This created an upsurge in illegal cannabis use and patients buying their medicine from unregulated sources. As a response, lawmakers put into effect the Marijuana for Medical Purposes Regulations (MMPR) in April 2014. These regulations stipulated that licensed medical patients must buy their cannabis from a Licensed Producer (LP) who was regulated by Health Canada.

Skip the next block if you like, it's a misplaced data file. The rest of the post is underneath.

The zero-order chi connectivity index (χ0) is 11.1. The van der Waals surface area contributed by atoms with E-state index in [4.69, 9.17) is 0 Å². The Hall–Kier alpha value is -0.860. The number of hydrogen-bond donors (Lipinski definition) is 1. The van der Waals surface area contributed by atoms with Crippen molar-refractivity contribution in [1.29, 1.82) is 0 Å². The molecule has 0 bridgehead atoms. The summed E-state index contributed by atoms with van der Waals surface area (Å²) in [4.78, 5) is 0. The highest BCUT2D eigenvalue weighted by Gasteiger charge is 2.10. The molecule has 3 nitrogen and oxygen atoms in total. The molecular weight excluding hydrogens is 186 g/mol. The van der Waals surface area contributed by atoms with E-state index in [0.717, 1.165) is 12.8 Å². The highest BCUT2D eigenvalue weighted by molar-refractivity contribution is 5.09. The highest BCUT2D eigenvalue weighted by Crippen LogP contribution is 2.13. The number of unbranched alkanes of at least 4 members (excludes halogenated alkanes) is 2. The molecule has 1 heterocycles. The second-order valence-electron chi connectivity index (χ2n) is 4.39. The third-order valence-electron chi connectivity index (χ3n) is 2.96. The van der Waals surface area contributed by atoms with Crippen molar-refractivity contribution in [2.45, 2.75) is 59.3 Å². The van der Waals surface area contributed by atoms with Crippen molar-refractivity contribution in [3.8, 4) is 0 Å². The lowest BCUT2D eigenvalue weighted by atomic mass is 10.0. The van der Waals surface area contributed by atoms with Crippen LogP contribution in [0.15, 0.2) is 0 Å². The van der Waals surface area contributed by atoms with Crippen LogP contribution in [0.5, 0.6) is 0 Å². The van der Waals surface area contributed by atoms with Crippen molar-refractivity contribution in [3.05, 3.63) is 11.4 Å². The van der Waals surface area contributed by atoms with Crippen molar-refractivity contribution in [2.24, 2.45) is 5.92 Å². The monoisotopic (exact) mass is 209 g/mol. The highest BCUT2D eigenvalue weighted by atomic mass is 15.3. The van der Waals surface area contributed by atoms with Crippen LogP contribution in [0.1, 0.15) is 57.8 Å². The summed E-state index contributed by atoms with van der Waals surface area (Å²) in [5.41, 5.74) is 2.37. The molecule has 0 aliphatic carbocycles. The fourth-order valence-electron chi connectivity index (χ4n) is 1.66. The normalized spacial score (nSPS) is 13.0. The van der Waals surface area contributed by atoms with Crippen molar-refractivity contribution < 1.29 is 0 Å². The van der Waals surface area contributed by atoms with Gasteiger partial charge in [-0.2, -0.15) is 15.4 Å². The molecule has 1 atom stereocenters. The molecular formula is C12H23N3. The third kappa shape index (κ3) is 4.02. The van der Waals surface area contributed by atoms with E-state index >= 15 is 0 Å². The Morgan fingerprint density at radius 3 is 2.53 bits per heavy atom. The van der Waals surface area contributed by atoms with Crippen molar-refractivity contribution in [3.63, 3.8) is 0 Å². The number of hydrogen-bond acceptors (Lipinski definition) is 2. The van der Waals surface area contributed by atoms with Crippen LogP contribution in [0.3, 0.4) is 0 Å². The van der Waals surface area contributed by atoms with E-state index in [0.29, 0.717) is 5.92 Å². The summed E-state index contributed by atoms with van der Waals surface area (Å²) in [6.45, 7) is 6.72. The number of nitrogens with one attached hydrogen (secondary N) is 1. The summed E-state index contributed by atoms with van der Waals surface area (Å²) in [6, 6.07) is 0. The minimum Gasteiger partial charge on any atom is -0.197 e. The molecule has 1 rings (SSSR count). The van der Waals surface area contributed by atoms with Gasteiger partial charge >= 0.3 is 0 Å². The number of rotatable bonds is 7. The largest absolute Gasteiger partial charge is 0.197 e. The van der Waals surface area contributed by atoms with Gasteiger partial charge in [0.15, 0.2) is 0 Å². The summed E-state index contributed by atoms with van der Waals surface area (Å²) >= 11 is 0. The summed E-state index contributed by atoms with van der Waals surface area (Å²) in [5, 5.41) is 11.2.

As mentioned above, CBD is no longer considered a Schedule I controlled substance under the Farm Act. However, under the DEA’s definition, it remains on the list. This allows for individual states to create exceptions to the status of CBD, even when cultivated from hemp plants grown legally under the act. It also maintains illegal status for any CBD sourced from plants produced in settings that are not consistent with that Act, or by an unlicensed grower. It is expected that more clarification on the status of CBD will come early this year (2019).